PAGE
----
In 1995, when John Sweeney ran the first and as-yet-only insurgent campaign for the presidency of the AFL-CIO, his platform took the form of a book entitled America Needs a Raise. If that title rang true in 1995, it clangs with deafening authority today.
The 1974 midterm elections, held in the wake of Watergate, were a Democratic landslide. The party increased its strength in the House of Representatives by more than 50 new members, many from suburban districts that had previously elected Republicans.
It was a damned-if-you-do/damned-if-you-don’t contract that Boeing offered its workers last week, and its workers responded accordingly. Confronted with a contract that transformed their pensions into 401k’s, and with the company’s threat to relocate production of its new 777x to some other, lower-wage state unless its workers took the deal, the members of the International Association of Machinists Puget Sound/Boeing district approved the company’s offer by a suitably ambivalent 51-percent-to-49-percent margin.
Election night, New York City, November 5, 2013. Mayoral candidate Bill de Blasio, the candidate for both the Democratic and Working Families parties, is racking up a huge victory after running on a platform that calls for raising taxes on the rich and raising wages for workers. Shunning the usual Manhattan-hotel bash, de Blasio has decided to celebrate in a Brooklyn armory, where his supporters have gathered to mark the end of the Michael Bloomberg era and, they hope, the birth of a national movement for a more egalitarian economy.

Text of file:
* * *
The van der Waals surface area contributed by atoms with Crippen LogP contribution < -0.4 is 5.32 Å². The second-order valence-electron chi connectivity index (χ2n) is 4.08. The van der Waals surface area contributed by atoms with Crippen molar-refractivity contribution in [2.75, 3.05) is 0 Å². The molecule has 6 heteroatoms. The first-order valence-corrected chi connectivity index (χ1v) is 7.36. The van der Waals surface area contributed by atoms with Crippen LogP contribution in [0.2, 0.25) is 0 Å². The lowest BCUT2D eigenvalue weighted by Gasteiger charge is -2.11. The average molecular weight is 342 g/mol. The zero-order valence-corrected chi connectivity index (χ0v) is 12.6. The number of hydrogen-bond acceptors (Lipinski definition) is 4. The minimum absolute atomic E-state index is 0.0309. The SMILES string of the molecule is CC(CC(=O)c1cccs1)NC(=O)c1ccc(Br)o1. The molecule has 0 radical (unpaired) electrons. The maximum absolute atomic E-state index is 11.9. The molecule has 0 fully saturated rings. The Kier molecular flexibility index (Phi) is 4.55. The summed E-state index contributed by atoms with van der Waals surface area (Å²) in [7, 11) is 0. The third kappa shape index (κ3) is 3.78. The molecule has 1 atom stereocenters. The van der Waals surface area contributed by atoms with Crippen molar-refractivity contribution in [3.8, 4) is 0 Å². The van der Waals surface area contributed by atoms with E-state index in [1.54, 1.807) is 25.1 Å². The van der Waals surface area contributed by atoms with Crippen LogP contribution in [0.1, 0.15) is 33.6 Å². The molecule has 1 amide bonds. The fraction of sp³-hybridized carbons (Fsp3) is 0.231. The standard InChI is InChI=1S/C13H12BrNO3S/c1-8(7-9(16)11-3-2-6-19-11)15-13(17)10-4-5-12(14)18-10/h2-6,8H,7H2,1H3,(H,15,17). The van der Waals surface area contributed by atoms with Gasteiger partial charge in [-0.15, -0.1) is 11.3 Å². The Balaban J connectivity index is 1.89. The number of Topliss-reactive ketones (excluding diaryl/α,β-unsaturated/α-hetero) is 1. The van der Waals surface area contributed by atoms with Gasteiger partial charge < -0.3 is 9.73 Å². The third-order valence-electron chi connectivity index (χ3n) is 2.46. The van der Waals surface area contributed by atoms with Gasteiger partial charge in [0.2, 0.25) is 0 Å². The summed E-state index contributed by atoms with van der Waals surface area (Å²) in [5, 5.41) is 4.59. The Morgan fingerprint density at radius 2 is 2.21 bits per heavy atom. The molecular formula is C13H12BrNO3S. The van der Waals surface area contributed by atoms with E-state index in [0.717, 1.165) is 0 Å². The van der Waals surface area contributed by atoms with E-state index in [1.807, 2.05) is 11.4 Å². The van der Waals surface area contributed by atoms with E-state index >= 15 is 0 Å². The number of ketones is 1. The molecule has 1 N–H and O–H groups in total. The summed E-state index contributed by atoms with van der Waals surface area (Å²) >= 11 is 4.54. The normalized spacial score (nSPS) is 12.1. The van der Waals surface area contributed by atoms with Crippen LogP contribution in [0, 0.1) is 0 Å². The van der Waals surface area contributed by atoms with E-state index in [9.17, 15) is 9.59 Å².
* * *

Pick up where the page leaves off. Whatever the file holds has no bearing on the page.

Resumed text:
From 1954 thought 1974, American workers brought home most of the wealth that they produced. Since 1974, they've steadily lost power—and they're getting just a fraction of the wealth they produce today.
The steady stream of Watergate revelations, President Richard Nixon’s twists and turns to fend off disclosures, the impeachment hearings, and finally an unprecedented resignation—all these riveted the nation’s attention in 1974. Hardly anyone paid attention to a story that seemed no more than a statistical oddity: That year, for the first time since the end of World War II, Americans’ wages declined.